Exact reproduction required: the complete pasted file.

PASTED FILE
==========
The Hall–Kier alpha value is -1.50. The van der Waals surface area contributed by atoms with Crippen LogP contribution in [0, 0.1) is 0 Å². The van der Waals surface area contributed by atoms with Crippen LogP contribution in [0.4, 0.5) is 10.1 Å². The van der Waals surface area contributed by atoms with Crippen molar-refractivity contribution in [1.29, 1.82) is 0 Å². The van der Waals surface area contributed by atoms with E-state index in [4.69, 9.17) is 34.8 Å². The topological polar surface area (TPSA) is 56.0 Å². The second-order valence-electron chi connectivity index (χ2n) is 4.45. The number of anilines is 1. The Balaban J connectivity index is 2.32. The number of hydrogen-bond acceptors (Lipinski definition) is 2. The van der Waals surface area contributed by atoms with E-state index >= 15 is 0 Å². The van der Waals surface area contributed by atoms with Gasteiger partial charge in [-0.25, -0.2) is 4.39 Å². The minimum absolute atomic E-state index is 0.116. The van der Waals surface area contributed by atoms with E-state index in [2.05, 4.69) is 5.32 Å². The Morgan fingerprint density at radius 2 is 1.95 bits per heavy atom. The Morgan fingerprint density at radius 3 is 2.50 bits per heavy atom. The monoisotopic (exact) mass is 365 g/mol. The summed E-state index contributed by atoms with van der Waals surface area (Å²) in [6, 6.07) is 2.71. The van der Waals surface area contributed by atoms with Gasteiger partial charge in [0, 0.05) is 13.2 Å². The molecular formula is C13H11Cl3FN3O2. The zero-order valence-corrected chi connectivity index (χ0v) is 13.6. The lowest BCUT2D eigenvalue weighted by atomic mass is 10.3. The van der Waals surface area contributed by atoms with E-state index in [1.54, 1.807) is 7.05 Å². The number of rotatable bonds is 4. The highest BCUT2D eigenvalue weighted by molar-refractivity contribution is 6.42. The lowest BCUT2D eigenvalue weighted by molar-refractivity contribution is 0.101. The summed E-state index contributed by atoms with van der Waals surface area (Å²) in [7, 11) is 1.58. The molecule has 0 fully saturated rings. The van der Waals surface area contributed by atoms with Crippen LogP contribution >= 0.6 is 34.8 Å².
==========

The Hall–Kier alpha value is -1.50. The van der Waals surface area contributed by atoms with Crippen LogP contribution in [0, 0.1) is 0 Å². The van der Waals surface area contributed by atoms with Crippen LogP contribution in [0.4, 0.5) is 10.1 Å². The van der Waals surface area contributed by atoms with Crippen molar-refractivity contribution in [1.29, 1.82) is 0 Å². The van der Waals surface area contributed by atoms with E-state index in [4.69, 9.17) is 34.8 Å². The topological polar surface area (TPSA) is 56.0 Å². The second-order valence-electron chi connectivity index (χ2n) is 4.45. The number of anilines is 1. The Balaban J connectivity index is 2.32. The number of hydrogen-bond acceptors (Lipinski definition) is 2. The van der Waals surface area contributed by atoms with E-state index >= 15 is 0 Å². The van der Waals surface area contributed by atoms with Gasteiger partial charge in [-0.25, -0.2) is 4.39 Å². The minimum absolute atomic E-state index is 0.116. The van der Waals surface area contributed by atoms with E-state index in [2.05, 4.69) is 5.32 Å². The Morgan fingerprint density at radius 2 is 1.95 bits per heavy atom. The Morgan fingerprint density at radius 3 is 2.50 bits per heavy atom. The monoisotopic (exact) mass is 365 g/mol. The summed E-state index contributed by atoms with van der Waals surface area (Å²) in [6, 6.07) is 2.71. The van der Waals surface area contributed by atoms with Gasteiger partial charge in [0, 0.05) is 13.2 Å². The molecular formula is C13H11Cl3FN3O2. The zero-order valence-corrected chi connectivity index (χ0v) is 13.6. The lowest BCUT2D eigenvalue weighted by atomic mass is 10.3. The van der Waals surface area contributed by atoms with E-state index in [1.54, 1.807) is 7.05 Å². The number of rotatable bonds is 4. The highest BCUT2D eigenvalue weighted by molar-refractivity contribution is 6.42. The lowest BCUT2D eigenvalue weighted by molar-refractivity contribution is 0.101. The summed E-state index contributed by atoms with van der Waals surface area (Å²) in [7, 11) is 1.58. The molecule has 0 fully saturated rings. The van der Waals surface area contributed by atoms with Crippen LogP contribution >= 0.6 is 34.8 Å².